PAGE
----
"It all began when (...)" is a phrase we often use to explain the how and why of our present circumstances. If the "blank" was a medical crisis, such as a stroke, a fall, or a heart attack, our path has taken an unexpected turn.
Many Accidental Safaris begin in a hospital emergency room. Our sudden arrival sets into motion a series of rapid-fire actions and decisions that can mean the difference between life and death. Importantly, some of these decisions can also save, or cost, us thousands of dollars.
Inside the emergency room, the physician will order the tests he/she feels is necessary to determine or confirm our condition. If the tests indicate a serious problem, we will be admitted to the hospital as a "patient" for treatment. If the test results are negative, we will be sent home.
What happens when the test results are inconclusive, but suggest that there may be an underlying undiagnosed issue? If the hospital has sent us home and we collapse soon afterward from that "unknown something connected to the test that showed a little something was going on", the hospital could be liable for not taking additional measures to avert the ensuing siren and flashing lights.
Test results with "gray areas" present a serious quandary for hospitals, which must maintain a balance between compassionate care and financial stability. In order to admit us as a "patient", they must be able to check enough of the required boxes on the Admittance Form to satisfy Medicare's admission requirements.* Medicare controls how much the hospital gets paid for the services it provides and the sad reality is that hospitals must consider that Medicare might not pay and, even worse, that a Medicare audit could suggest that the hospital is guilty of Medicare fraud.
Faced with this conundrum, the safest option for the hospital is to place us in a hospital room, "under observation." Sadly, this will NOT be the best option for us! Whether we are admitted as a "patient" or placed in a room "under observation" will determine who will pay for our future treatment. If we are admitted to the hospital as a "patient" for three full days, and are subsequently moved to a rehabilitation facility, Medicare will pay 100% of the cost of the first 20 days of rehab, where costs can easily exceed $500.00 per day. Medicare will also pay all but the first $157.00 per day for the following 80 days in rehab. (Also, most Medicare supplemental health insurance plans will cover the first $157.00 per day if Medicare is paying the back end.)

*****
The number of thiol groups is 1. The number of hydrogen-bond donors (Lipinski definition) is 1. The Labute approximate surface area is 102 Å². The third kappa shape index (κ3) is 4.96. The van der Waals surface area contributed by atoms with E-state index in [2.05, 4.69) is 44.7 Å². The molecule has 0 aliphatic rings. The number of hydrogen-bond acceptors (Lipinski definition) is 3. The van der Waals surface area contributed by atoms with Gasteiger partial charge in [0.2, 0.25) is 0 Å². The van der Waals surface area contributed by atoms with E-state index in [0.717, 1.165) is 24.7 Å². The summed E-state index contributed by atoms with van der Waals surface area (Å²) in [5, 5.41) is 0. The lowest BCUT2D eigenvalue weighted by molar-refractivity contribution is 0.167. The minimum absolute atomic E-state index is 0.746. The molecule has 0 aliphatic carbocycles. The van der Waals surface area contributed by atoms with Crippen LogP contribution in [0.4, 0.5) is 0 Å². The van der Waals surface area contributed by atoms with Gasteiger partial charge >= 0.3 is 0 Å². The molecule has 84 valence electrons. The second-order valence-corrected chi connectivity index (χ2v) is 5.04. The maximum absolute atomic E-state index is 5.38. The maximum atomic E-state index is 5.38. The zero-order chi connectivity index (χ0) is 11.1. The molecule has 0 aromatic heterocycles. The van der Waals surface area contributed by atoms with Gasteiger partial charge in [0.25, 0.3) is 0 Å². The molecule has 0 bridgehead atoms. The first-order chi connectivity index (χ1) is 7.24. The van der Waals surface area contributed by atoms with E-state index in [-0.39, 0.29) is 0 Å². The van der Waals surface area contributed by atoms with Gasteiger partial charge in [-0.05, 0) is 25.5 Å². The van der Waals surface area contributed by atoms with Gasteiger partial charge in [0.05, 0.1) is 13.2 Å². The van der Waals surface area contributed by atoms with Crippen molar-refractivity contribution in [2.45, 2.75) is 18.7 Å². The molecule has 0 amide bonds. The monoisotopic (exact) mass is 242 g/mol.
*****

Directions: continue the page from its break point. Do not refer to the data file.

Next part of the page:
If, however, we are in the hospital "under observation" for those same three days and then move to a rehab center, Medicare will NOT pay for the costs of our rehabilitative care. The hospital is required to inform us in writing that we are in the hospital "under observation" and not technically a "patient" based on a Medicare law passed in 2016. (A New York Times article on August 6th, 2016 entitled "New Medicare Law To Notify Patients of Loophole in Nursing Home Coverage" featured the story of an 85 year old woman placed in a hospital for six days of "observation" after a fall, followed by nearly five months in a nursing home for rehabilitation and skilled nursing care. The total cost of rehab exceeded $40,000 but because she had never been formally admitted to the hospital as a "patient", Medicare would not pay.)
An Accidental Safari often begins in the emergency room, and the dangers there are as perilous as those in a jungle. Let's take the steps to prepare to meet whatever challenges may come around the next turn in the road.
*(Medicare is the primary health insurance for most Americans over the age of 65 or who have been on Social Security Disability for more than two years.)
** This is just one of the issues covered in Richard C. Tizzano's new book, "Accidental Safari," a guide for navigating the challenges that come with aging. Order your invaluable copy today for only $14.95 on Amazon.com